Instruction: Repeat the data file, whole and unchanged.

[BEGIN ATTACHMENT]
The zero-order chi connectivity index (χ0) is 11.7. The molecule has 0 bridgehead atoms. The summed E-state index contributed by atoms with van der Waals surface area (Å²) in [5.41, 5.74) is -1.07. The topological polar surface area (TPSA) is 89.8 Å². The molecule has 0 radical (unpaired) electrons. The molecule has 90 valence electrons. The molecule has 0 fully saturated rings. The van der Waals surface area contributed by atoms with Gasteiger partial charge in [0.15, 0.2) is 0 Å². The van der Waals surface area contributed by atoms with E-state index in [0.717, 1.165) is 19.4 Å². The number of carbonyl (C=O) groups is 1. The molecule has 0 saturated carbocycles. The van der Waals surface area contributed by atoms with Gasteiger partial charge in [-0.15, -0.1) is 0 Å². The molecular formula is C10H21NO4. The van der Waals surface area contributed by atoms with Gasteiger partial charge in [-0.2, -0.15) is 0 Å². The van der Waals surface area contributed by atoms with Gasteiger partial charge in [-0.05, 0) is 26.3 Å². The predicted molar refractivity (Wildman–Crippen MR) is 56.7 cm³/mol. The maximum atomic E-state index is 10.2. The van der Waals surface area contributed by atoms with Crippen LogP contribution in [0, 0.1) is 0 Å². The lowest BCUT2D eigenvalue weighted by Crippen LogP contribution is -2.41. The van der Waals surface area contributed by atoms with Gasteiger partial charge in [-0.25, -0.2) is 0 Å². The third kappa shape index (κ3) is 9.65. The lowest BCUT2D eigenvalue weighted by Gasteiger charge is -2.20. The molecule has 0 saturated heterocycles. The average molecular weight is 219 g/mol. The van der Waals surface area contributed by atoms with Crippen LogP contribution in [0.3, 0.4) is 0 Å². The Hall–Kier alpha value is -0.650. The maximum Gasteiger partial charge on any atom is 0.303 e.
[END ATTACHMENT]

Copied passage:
The zero-order chi connectivity index (χ0) is 11.7. The molecule has 0 bridgehead atoms. The summed E-state index contributed by atoms with van der Waals surface area (Å²) in [5.41, 5.74) is -1.07. The topological polar surface area (TPSA) is 89.8 Å². The molecule has 0 radical (unpaired) electrons. The molecule has 90 valence electrons. The molecule has 0 fully saturated rings. The van der Waals surface area contributed by atoms with Gasteiger partial charge in [0.15, 0.2) is 0 Å². The van der Waals surface area contributed by atoms with E-state index in [0.717, 1.165) is 19.4 Å². The number of carbonyl (C=O) groups is 1. The molecule has 0 saturated carbocycles. The van der Waals surface area contributed by atoms with Gasteiger partial charge in [-0.15, -0.1) is 0 Å². The molecular formula is C10H21NO4. The van der Waals surface area contributed by atoms with Gasteiger partial charge in [-0.2, -0.15) is 0 Å². The van der Waals surface area contributed by atoms with Gasteiger partial charge in [-0.05, 0) is 26.3 Å². The predicted molar refractivity (Wildman–Crippen MR) is 56.7 cm³/mol. The maximum atomic E-state index is 10.2. The van der Waals surface area contributed by atoms with Crippen LogP contribution in [0, 0.1) is 0 Å². The lowest BCUT2D eigenvalue weighted by Crippen LogP contribution is -2.41. The van der Waals surface area contributed by atoms with Gasteiger partial charge in [-0.25, -0.2) is 0 Å². The third kappa shape index (κ3) is 9.65. The lowest BCUT2D eigenvalue weighted by Gasteiger charge is -2.20. The molecule has 0 saturated heterocycles. The average molecular weight is 219 g/mol. The van der Waals surface area contributed by atoms with Crippen LogP contribution in [0.3, 0.4) is 0 Å². The Hall–Kier alpha value is -0.650. The maximum Gasteiger partial charge on any atom is 0.303 e.